Top officials at Vatican press office submit their resignations
Pope Francis has accepted the resignations of Press Office Director Greg Burke and Vice Director Paloma Garcia Ovejero, who have served at the head of the Holy See’s press office as the pope’s spokespersons since August 2016.
Alessandro Gisotti, currently coordinator of social media for the Dicastery for Communication and past deputy editor-in-chief of Vatican Radio (now called Vatican News), was named director of the press office on an interim basis.
In a series of Tweets Dec. 31, Burke said that he and Ovejero have resigned, “effective Jan. 1. At this time of transition in Vatican communications, we think it’s best the Holy Father is completely free to assemble a new team.”
“I joined the Vatican in 2012. The experience has been fascinating, to say the least,” he continued. “Thank you, Pope Francis. Un abrazo muy fuerte.”
Ovejero wrote on Twitter that it is the end of a stage, saying in Spanish, “Thank you, Holy Father, for these two and a half years! Thank you, Greg, for your confidence, your patience and your example.”
The resignations follow shortly after new appointments in the Vatican’s Dicastery for Communication.
Earlier in December Pope Francis named veteran Vatican journalist Andrea Tornielli editorial director of Vatican communications after appointing in July Italian layman Paolo Ruffini to head up the department.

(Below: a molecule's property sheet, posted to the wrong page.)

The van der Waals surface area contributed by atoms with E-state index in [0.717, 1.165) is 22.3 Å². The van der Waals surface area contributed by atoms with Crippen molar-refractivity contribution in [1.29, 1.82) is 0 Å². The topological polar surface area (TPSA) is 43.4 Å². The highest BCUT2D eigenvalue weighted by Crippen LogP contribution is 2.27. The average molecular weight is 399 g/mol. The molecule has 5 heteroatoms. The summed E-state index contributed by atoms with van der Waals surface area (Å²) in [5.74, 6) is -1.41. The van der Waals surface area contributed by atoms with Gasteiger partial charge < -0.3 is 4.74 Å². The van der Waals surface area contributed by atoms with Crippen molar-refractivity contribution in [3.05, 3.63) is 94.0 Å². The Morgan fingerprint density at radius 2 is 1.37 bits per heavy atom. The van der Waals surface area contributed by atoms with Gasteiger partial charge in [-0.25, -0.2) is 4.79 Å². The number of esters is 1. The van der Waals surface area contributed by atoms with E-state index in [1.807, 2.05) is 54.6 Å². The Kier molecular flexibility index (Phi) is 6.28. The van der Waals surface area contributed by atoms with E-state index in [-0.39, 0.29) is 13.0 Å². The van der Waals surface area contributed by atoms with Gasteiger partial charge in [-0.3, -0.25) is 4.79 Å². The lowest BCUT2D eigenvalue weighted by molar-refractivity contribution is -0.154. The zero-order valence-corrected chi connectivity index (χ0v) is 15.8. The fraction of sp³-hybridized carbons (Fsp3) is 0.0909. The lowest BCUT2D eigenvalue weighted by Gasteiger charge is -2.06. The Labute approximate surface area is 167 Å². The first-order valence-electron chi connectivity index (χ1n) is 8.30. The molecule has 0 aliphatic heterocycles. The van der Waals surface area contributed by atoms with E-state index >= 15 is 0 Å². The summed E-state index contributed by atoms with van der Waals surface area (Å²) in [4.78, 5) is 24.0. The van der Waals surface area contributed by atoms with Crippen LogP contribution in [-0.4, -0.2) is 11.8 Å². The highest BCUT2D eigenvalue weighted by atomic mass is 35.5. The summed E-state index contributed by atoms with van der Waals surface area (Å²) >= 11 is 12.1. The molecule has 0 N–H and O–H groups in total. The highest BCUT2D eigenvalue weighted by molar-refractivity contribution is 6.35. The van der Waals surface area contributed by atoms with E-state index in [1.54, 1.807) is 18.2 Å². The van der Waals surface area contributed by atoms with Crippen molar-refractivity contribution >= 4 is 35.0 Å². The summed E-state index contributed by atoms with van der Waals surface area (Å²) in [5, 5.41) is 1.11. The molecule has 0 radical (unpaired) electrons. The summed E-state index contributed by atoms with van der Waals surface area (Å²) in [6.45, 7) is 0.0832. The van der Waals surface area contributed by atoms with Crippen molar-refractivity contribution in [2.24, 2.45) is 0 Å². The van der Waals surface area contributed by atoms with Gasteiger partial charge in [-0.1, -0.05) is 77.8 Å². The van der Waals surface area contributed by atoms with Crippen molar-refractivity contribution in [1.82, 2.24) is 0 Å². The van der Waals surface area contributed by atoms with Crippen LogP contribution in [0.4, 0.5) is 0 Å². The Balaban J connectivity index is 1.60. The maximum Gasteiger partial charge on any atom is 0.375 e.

In a statement Dec. 31, Ruffini said that he respects the “autonomous and free choice” of Burke and Ovejero.
“In these few months of work together I could appreciate their professionalism, their humanity, their faith,” he said. “I therefore thank them for the dedication with which they have done their work thus far.”
Ruffini noted that the two began their service at the start of the pope’s communications reforms and that “this significant commitment has contributed to the path of reform that today – according to them – requires a quick passage of witness, in the spirit of service to the Church that we all share.”
About the coming year, Ruffini stated that he has full confidence in the abilities of Gisotti to guide the press office on an interim basis.
In his own statement Gisotti expressed his gratitude for the pope’s trust in him and thanked Burke and Ovejero for their friendship and for their work over the past two and a half years.
“I will try to fulfill the task entrusted to me in the best of my ability,” he said, adding that he intends to serve with the spirit he learned from the previous director of the press office, Rev. Federico Lombardi, whom he learned from for nearly 20 years.
“I know that my job, as far as it is interim, is particularly challenging, but I am comforted by knowing the great value of my colleagues in the press office,” he said. “On many occasions I have appreciated their professionalism and dedication.”
A native of St. Louis, Mo., Burke was a senior communications advisor to the Vatican Secretary of State from 2012 until his appointment as vice director of the press office in February 2016. He served as vice director under Lombardi until taking over as director Aug. 1, 2016.
Ovejero, who is from Madrid, had worked as a correspondent in Italy and the Vatican since 2012 for the Spanish radio station Cadena COPE. She was the first woman to serve as vice director of the Vatican press office.